Dark Souls II, like its predecessor, is one brutally hard game that can attempted in any way you see fit. Even with the new and returning features from Demon’s Souls like the Emerald Herald’s similarity in function to the Maiden in Black, the game still offer up a great challenge with every opportunity to put yourself in the proverbial doghouse for making the wrong decisions along the way. Be it busting through a closed door or offing the wrong NPC (just don’t do this), there is always something that will rear its ugly head to make you pay for those actions even if the consequences are not blatantly revealed to you at first.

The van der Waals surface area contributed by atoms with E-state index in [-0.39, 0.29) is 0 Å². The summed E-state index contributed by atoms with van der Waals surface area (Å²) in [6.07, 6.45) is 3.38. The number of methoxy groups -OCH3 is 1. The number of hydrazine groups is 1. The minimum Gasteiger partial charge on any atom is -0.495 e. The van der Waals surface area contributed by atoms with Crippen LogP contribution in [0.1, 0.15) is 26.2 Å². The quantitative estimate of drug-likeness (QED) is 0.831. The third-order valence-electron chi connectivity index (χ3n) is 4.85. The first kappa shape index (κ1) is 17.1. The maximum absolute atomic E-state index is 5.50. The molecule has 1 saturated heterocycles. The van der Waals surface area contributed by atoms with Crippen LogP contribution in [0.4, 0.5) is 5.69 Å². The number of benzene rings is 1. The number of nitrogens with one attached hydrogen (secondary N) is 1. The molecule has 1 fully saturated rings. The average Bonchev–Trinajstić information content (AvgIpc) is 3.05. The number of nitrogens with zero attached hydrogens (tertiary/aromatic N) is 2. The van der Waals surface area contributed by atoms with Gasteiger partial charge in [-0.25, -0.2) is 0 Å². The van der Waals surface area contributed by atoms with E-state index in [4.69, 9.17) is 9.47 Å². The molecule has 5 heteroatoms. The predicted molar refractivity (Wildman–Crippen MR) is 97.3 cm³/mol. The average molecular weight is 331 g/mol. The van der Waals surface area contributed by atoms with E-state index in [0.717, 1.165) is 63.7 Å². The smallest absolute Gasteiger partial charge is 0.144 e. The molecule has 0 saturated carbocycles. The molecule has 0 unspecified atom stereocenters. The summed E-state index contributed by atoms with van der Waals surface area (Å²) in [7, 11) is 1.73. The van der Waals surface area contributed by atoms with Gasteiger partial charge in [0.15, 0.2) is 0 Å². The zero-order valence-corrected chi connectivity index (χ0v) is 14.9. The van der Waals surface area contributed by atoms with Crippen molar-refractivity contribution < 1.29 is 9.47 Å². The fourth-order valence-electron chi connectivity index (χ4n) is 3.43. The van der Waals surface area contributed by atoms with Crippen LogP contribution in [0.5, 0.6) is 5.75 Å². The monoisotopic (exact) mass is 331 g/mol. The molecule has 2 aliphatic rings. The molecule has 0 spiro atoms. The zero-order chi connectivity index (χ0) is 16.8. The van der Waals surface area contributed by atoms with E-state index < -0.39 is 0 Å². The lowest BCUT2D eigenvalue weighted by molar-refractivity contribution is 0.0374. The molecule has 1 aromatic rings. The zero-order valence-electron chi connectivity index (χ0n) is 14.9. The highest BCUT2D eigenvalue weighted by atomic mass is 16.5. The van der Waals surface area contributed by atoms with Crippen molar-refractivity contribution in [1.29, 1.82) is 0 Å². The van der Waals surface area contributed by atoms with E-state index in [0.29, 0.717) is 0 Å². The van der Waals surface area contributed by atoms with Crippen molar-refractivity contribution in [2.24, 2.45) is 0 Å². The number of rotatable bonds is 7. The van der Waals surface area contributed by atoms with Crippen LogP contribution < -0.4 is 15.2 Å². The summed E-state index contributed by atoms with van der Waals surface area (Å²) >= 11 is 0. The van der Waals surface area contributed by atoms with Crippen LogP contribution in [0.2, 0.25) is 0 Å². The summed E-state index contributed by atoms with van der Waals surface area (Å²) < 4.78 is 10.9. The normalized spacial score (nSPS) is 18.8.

Even after 40-50+ hours, I found Dark Souls II to be an extremely rewarding adventure where, for every misstep that spelled my doom, there was always some gratifying moment of satisfaction as I overcame some sadistically hard area or epic fight later on. There are very few games out there that can instill this kind of response and right now Dark Souls II sits really high on that short list. If you love a brutally hard challenge or are a fan of the Souls series then you have to check out Dark Souls II for the Xbox 360.